Every morning when you wake up and begin your day, part of your routine will be to choose what to wear. If you work in an environment with a strict dress code or uniform, such as a hospital, then the decision will be made for you and how you are dressed will likely affect the way that others relate to you, e.g. a nurse dressed in a white coat will give patients reassurance. However, in professions where we have more flexibility with our work clothes and in our downtime where we have free rein to choose our fashions, the clothes that we wear will often speak volumes about our emotions. We may not realise quite how much what we choose to wear is dictated by our mood and, indeed, how much our choices have a subsequent effect on our behaviour and attitudes, both to ourselves and to others.
We’ve all got a favourite outfit — one that makes us feel confident and like we can take on the world. Many of us also have an outfit that no longer fits but we can’t bear to throw it away because of the emotional attachment, such as saving the dress from our first date with a long-time love. The connection between our emotions and the way we dress is integral to the way we behave and our identity.
The lab coat study
Emotions play such a significant role in our clothing choices because often it is not the actual clothes that we wear that determine our feelings and attitudes but the associations we have with them. This was demonstrated by a study conducted by Professor Adam Galinsky of the Kellogg School of Management at Northwestern University and his colleague Hajo Adam. The two groups of people who took part in the study were each given a white lab coat to wear — the first group were told it was a doctor’s coat, the second that it was a painter’s. The first group performed their tasks more sharply and with higher attention levels, as they unconsciously adopted the qualities typical of a doctor, such as a focused attitude. This process is called enclothed cognition and Galinsky describes it as “the systematic influence that clothes have on the wearer’s psychological processes.”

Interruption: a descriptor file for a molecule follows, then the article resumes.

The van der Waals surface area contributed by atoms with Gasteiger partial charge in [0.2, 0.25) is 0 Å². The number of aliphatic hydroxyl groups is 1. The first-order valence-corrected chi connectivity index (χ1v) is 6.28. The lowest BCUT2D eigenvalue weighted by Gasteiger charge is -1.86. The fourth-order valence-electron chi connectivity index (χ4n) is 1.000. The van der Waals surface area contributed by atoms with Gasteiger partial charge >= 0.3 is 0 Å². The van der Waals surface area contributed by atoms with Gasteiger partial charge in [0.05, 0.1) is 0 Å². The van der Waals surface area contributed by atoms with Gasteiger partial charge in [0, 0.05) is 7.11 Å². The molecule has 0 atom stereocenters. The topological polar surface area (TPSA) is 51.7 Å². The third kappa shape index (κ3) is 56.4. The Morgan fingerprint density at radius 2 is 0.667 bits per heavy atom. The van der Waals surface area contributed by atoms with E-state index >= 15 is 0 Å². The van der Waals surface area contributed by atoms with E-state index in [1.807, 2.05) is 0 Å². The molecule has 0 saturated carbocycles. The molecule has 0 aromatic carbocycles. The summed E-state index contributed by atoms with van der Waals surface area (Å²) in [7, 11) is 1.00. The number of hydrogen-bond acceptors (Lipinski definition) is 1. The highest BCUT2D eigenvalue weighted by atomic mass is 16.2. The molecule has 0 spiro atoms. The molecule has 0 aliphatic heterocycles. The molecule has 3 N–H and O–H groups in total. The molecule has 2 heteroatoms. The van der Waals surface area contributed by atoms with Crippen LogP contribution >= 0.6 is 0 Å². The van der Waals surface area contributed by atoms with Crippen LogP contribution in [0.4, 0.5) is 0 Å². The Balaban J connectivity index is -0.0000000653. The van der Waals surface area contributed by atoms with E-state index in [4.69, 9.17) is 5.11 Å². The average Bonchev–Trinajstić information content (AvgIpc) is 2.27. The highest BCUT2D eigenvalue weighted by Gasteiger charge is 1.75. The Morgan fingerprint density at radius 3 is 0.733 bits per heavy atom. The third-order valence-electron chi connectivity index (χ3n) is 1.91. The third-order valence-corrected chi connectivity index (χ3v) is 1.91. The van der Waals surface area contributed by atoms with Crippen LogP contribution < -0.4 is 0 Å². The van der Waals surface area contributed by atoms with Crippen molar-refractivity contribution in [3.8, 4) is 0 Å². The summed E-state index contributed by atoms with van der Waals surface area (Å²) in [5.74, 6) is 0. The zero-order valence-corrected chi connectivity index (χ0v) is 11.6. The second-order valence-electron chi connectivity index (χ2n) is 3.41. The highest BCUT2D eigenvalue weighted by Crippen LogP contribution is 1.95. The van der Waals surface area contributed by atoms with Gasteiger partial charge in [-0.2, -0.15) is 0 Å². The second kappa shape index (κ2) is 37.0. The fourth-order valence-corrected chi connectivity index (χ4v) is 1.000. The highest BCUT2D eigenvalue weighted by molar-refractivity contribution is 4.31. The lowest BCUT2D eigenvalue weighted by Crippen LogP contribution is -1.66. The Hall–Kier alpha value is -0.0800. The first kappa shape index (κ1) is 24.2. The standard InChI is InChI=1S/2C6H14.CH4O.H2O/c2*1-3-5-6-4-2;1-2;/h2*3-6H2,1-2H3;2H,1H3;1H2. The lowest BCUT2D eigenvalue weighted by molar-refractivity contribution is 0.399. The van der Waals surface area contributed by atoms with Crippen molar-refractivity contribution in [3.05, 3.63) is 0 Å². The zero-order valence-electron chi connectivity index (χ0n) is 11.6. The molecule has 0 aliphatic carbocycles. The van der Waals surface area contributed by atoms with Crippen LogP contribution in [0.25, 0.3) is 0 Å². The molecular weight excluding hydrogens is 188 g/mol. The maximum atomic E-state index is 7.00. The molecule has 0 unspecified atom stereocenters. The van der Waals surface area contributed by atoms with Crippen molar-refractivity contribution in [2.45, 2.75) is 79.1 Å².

Understanding this process helps to explain why we choose certain types of clothing in different situations to, for example, empower us and give us confidence (a job interview, a first date), or — on the flip side — to just blend into the crowd and not be noticed (a child being bullied, a teenager suffering from depression). Our clothing also affects how others relate to us and determines the image that we wish to project to them. Robert Ridge, a psychology professor at Brigham Young University, explains this concept further: “There definitely can be a connection between how people dress and how they feel. The more you like your appearance, the more confident you can be.” This emphasises the importance of the short- and long-term impact of our clothing choices — if we wake up in the morning and choose an outfit that is ill-fitting and does not give us confidence, we will be self-conscious for the rest of the day. This will likely manifest in our behaviour — we may act awkwardly, avoid any unnecessary social interaction and become extremely introverted.
Style and shape
Professor Karen Pine of the University of Hertfordshire is an expert in fashion psychology and has conducted extensive research into this topic, culminating in her book “Mind What You Wear”. She has found powerful links between our emotional state and our choice of clothing. In an interview with MailOnline, she said: “We know our clothes affect other people’s impressions of us. Now research shows what we wear affects us too. Putting on different clothes creates different thoughts and mental processes… clothes can change [our] mood and thoughts.”